- Receiving tears like a gift (ours or someone else’s).
- Doing this again and again for as long and as often as they come. (This can feel metaphorically like doing sit-ups or squats to the point of muscle failure sometimes, so strong is our rush to make sadness go away.)
- Consciously holding tender space for our own numbness when we wish we could have access to feeling.
- Holding tender space for someone else’s “lack” of feeling (it’s there; it just hasn’t been able to the surface yet).
- Metaphorically throwing away all clocks and calendars that measure how long grieving should or should not happen. Letting it take whatever time it takes. No matter what others’ comfort level with our grief is.
- Leaning into love whenever possible. This one bears repeating.
- Leaning into love whenever possible.
- When pain is so great, and love feels gone, or the expressions of it available to us frustrating or annoying or unfitting in some way, being gentle with our inability to receive it. Practicing saying, in such cases, “This, too, is part of what it means to grieve.”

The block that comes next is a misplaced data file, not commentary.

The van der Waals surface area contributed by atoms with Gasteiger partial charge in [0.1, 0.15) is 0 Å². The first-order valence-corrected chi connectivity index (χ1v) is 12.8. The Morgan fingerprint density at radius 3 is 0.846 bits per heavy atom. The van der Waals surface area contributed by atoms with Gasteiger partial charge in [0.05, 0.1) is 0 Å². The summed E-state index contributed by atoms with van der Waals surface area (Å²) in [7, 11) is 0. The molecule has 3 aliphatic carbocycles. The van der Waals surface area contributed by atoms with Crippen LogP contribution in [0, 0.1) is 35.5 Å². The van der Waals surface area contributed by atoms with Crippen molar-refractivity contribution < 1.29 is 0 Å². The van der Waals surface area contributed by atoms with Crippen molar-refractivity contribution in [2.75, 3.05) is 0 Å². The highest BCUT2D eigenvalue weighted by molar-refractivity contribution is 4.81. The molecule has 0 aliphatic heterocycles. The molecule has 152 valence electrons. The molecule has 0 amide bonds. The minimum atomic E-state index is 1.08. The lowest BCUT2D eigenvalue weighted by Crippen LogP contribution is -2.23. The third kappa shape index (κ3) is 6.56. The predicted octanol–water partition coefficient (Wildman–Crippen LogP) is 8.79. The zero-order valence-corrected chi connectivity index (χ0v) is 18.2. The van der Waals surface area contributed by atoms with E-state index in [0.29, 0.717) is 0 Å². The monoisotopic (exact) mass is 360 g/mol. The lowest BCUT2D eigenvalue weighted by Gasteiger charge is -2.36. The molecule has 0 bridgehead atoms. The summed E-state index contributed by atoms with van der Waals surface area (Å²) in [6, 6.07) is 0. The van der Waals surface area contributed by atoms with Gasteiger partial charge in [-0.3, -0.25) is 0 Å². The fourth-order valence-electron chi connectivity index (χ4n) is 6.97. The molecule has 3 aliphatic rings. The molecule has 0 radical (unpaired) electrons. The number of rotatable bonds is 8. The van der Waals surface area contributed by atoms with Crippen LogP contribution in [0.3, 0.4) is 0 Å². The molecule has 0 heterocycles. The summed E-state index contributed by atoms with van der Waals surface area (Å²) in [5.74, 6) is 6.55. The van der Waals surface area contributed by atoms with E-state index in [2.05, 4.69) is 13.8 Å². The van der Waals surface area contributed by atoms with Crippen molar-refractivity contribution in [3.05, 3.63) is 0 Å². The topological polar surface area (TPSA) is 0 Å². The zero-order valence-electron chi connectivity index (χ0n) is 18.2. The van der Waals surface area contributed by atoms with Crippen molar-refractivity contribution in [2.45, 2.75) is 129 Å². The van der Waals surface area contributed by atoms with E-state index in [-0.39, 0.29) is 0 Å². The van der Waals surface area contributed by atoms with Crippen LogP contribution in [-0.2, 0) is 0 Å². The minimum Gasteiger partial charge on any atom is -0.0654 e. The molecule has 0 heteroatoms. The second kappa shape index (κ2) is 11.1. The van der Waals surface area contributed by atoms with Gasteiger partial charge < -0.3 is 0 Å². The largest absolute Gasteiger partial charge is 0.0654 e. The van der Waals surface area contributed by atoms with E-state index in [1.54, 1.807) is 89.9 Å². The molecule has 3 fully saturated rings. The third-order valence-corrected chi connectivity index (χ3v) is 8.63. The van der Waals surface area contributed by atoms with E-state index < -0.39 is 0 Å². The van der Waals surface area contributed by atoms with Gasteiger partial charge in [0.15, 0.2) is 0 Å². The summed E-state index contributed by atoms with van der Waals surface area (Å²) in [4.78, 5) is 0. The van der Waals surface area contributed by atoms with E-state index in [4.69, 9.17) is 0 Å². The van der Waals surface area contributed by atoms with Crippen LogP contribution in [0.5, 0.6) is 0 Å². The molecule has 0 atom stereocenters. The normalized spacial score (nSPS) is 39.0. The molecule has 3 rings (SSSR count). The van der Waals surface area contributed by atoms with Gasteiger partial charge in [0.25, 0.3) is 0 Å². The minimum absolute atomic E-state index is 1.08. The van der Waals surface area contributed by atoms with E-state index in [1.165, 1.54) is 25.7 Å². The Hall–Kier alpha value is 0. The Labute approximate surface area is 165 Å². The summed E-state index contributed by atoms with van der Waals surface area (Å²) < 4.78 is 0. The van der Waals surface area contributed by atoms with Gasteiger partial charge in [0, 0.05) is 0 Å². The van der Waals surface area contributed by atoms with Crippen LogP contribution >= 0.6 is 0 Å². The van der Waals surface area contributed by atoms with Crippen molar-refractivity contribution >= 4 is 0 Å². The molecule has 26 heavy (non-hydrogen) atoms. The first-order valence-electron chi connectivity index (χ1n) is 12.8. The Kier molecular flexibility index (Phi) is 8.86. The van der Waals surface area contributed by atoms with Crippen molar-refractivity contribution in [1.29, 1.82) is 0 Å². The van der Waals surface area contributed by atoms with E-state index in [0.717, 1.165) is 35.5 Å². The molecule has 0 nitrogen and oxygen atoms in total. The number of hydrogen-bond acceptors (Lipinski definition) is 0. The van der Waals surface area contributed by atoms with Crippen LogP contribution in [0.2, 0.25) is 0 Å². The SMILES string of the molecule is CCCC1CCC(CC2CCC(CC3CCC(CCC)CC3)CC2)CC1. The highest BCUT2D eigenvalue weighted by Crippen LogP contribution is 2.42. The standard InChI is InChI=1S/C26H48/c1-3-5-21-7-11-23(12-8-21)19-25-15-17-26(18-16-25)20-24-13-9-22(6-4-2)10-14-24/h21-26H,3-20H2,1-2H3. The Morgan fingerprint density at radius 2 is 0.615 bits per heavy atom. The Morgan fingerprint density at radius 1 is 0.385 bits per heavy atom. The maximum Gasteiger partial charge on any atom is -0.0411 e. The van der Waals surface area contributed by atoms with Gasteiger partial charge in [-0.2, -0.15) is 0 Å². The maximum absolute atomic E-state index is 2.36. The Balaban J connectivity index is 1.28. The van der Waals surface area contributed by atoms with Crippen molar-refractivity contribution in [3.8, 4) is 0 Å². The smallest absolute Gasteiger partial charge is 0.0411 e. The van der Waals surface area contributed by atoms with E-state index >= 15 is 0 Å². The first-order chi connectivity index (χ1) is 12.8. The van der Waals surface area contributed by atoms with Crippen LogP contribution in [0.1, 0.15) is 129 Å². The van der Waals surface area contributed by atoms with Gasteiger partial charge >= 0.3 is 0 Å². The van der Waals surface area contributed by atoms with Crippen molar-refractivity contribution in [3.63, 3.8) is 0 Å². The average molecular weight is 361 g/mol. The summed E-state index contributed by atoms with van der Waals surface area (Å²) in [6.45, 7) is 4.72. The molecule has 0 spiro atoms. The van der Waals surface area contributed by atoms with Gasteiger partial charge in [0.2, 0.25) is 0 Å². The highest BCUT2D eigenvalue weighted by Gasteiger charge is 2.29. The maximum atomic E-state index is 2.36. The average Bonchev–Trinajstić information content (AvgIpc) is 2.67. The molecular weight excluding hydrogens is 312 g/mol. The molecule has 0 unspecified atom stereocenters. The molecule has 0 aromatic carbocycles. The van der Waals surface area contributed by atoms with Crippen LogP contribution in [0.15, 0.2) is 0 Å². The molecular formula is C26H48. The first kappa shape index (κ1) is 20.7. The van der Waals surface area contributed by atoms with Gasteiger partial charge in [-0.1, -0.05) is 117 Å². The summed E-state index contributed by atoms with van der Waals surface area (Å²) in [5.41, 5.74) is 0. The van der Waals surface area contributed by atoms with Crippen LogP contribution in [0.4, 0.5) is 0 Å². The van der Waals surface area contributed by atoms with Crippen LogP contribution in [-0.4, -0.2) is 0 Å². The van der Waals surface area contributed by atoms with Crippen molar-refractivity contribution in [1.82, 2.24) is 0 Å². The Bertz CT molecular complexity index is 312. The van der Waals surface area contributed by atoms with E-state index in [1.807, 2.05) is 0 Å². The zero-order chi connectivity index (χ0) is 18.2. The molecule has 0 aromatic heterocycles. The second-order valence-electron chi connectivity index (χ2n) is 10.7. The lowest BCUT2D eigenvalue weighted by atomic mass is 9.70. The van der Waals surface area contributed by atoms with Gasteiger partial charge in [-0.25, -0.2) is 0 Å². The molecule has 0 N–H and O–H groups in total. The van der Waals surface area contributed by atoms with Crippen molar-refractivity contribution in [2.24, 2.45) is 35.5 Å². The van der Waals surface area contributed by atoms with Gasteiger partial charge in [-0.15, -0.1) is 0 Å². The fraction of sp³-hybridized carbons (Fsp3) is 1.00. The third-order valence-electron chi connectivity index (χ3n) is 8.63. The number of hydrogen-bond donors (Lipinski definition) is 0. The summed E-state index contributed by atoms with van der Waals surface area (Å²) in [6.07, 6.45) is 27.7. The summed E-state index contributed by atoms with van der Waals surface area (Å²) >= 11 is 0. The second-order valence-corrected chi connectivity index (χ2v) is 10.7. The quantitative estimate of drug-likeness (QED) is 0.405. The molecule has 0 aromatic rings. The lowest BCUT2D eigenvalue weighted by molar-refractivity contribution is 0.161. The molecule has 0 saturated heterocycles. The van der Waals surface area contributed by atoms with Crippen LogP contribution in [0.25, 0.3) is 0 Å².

- Viewing grief like the very best medicine, drug, therapy, exercise, relationship, sex, or dark leafy greens you could gift yourself with.
- Viewing other people’s grief this way, too.
- Using your heart as much as you can (rather than your head) to determine what to do with how you feel.
- When your heart tells you you feel stuck or need help, reaching out for help to someone who feels safe. This might not be the person who is clamoring to help you most.
- Not right at first, but with time, holding the possibility that this awful thing can unfold into something beautiful and deeply good. Holding this possibility is not the same as painting over your awfulness with it. It’s not the same as believing it whole-heartedly or all the time. It’s just letting it be in the room with you and occasionally, if you want to or feel ready, giving it a glance.